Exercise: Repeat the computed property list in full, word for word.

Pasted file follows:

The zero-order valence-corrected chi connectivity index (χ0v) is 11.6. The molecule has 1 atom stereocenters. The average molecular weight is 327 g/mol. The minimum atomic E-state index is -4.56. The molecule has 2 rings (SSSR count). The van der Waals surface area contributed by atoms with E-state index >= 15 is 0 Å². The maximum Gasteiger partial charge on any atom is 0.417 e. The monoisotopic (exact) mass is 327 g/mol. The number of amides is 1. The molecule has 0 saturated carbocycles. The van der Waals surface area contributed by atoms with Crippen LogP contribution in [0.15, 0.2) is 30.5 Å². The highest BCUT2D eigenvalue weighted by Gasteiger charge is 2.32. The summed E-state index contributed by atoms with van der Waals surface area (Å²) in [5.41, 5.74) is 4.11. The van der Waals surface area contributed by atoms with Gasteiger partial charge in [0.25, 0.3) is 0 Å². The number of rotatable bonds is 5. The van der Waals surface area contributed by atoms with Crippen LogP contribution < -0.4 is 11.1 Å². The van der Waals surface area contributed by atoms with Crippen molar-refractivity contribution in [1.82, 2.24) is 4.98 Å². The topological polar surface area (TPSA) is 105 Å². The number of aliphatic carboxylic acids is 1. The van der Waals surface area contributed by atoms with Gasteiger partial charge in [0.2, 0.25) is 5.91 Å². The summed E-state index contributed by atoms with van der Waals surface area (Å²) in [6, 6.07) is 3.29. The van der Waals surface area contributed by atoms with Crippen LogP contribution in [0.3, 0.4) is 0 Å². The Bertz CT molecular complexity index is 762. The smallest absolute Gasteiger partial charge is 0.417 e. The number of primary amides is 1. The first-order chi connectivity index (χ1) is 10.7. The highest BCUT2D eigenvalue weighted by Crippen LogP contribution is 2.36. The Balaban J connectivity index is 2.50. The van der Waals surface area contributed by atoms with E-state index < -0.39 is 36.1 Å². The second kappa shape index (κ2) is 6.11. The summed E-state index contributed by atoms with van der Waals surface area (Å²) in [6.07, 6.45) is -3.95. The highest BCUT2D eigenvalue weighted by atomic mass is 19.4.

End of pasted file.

The zero-order valence-corrected chi connectivity index (χ0v) is 11.6. The molecule has 1 atom stereocenters. The average molecular weight is 327 g/mol. The minimum atomic E-state index is -4.56. The molecule has 2 rings (SSSR count). The van der Waals surface area contributed by atoms with E-state index >= 15 is 0 Å². The maximum Gasteiger partial charge on any atom is 0.417 e. The monoisotopic (exact) mass is 327 g/mol. The number of amides is 1. The molecule has 0 saturated carbocycles. The van der Waals surface area contributed by atoms with Crippen LogP contribution in [0.15, 0.2) is 30.5 Å². The highest BCUT2D eigenvalue weighted by Gasteiger charge is 2.32. The summed E-state index contributed by atoms with van der Waals surface area (Å²) in [5.41, 5.74) is 4.11. The van der Waals surface area contributed by atoms with Gasteiger partial charge in [0.25, 0.3) is 0 Å². The number of rotatable bonds is 5. The van der Waals surface area contributed by atoms with Crippen LogP contribution < -0.4 is 11.1 Å². The van der Waals surface area contributed by atoms with Crippen molar-refractivity contribution in [1.82, 2.24) is 4.98 Å². The topological polar surface area (TPSA) is 105 Å². The number of aliphatic carboxylic acids is 1. The van der Waals surface area contributed by atoms with Gasteiger partial charge in [0.2, 0.25) is 5.91 Å². The summed E-state index contributed by atoms with van der Waals surface area (Å²) in [6, 6.07) is 3.29. The van der Waals surface area contributed by atoms with Crippen LogP contribution in [0.3, 0.4) is 0 Å². The Bertz CT molecular complexity index is 762. The smallest absolute Gasteiger partial charge is 0.417 e. The number of primary amides is 1. The first-order chi connectivity index (χ1) is 10.7. The highest BCUT2D eigenvalue weighted by Crippen LogP contribution is 2.36. The Balaban J connectivity index is 2.50. The van der Waals surface area contributed by atoms with E-state index < -0.39 is 36.1 Å². The second kappa shape index (κ2) is 6.11. The summed E-state index contributed by atoms with van der Waals surface area (Å²) in [6.07, 6.45) is -3.95. The highest BCUT2D eigenvalue weighted by atomic mass is 19.4.